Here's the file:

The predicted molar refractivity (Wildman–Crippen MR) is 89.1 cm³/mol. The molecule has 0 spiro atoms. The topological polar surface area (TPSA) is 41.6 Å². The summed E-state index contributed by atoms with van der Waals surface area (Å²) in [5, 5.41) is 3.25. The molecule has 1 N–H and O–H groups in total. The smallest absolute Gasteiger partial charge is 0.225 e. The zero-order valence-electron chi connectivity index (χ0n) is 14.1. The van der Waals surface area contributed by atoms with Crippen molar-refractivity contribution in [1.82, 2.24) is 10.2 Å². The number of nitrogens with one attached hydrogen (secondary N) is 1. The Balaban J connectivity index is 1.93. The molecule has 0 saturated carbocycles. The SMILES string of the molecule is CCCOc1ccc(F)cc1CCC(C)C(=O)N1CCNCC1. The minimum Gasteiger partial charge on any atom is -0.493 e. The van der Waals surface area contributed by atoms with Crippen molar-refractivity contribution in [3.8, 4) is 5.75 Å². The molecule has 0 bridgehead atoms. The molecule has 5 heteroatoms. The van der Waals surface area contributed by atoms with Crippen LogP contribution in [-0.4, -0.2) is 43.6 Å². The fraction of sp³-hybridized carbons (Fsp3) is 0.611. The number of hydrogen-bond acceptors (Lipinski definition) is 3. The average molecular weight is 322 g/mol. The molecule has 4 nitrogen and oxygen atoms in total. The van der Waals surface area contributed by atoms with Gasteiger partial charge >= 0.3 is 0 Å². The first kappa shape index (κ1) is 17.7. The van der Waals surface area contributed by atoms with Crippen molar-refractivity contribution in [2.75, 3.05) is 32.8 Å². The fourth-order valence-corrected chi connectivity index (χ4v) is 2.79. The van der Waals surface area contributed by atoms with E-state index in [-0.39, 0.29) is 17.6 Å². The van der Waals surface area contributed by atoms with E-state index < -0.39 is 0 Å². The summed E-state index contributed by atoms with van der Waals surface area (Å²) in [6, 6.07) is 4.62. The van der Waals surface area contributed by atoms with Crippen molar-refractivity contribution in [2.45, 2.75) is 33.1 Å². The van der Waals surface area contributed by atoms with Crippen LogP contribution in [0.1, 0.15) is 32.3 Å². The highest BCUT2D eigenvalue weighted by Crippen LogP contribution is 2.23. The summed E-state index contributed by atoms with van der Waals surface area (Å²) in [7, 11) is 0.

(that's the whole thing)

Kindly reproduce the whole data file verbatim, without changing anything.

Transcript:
The predicted molar refractivity (Wildman–Crippen MR) is 89.1 cm³/mol. The molecule has 0 spiro atoms. The topological polar surface area (TPSA) is 41.6 Å². The summed E-state index contributed by atoms with van der Waals surface area (Å²) in [5, 5.41) is 3.25. The molecule has 1 N–H and O–H groups in total. The smallest absolute Gasteiger partial charge is 0.225 e. The zero-order valence-electron chi connectivity index (χ0n) is 14.1. The van der Waals surface area contributed by atoms with Crippen molar-refractivity contribution in [1.82, 2.24) is 10.2 Å². The number of nitrogens with one attached hydrogen (secondary N) is 1. The Balaban J connectivity index is 1.93. The molecule has 0 saturated carbocycles. The SMILES string of the molecule is CCCOc1ccc(F)cc1CCC(C)C(=O)N1CCNCC1. The minimum Gasteiger partial charge on any atom is -0.493 e. The van der Waals surface area contributed by atoms with Crippen molar-refractivity contribution in [3.8, 4) is 5.75 Å². The molecule has 0 bridgehead atoms. The molecule has 5 heteroatoms. The van der Waals surface area contributed by atoms with Crippen LogP contribution in [-0.4, -0.2) is 43.6 Å². The fraction of sp³-hybridized carbons (Fsp3) is 0.611. The number of hydrogen-bond acceptors (Lipinski definition) is 3. The average molecular weight is 322 g/mol. The molecule has 4 nitrogen and oxygen atoms in total. The van der Waals surface area contributed by atoms with Gasteiger partial charge >= 0.3 is 0 Å². The first kappa shape index (κ1) is 17.7. The van der Waals surface area contributed by atoms with Crippen molar-refractivity contribution in [2.75, 3.05) is 32.8 Å². The fourth-order valence-corrected chi connectivity index (χ4v) is 2.79. The van der Waals surface area contributed by atoms with E-state index in [-0.39, 0.29) is 17.6 Å². The van der Waals surface area contributed by atoms with E-state index < -0.39 is 0 Å². The summed E-state index contributed by atoms with van der Waals surface area (Å²) in [6, 6.07) is 4.62. The van der Waals surface area contributed by atoms with Crippen molar-refractivity contribution in [2.45, 2.75) is 33.1 Å². The van der Waals surface area contributed by atoms with Crippen LogP contribution in [0.1, 0.15) is 32.3 Å². The highest BCUT2D eigenvalue weighted by Crippen LogP contribution is 2.23. The summed E-state index contributed by atoms with van der Waals surface area (Å²) in [7, 11) is 0.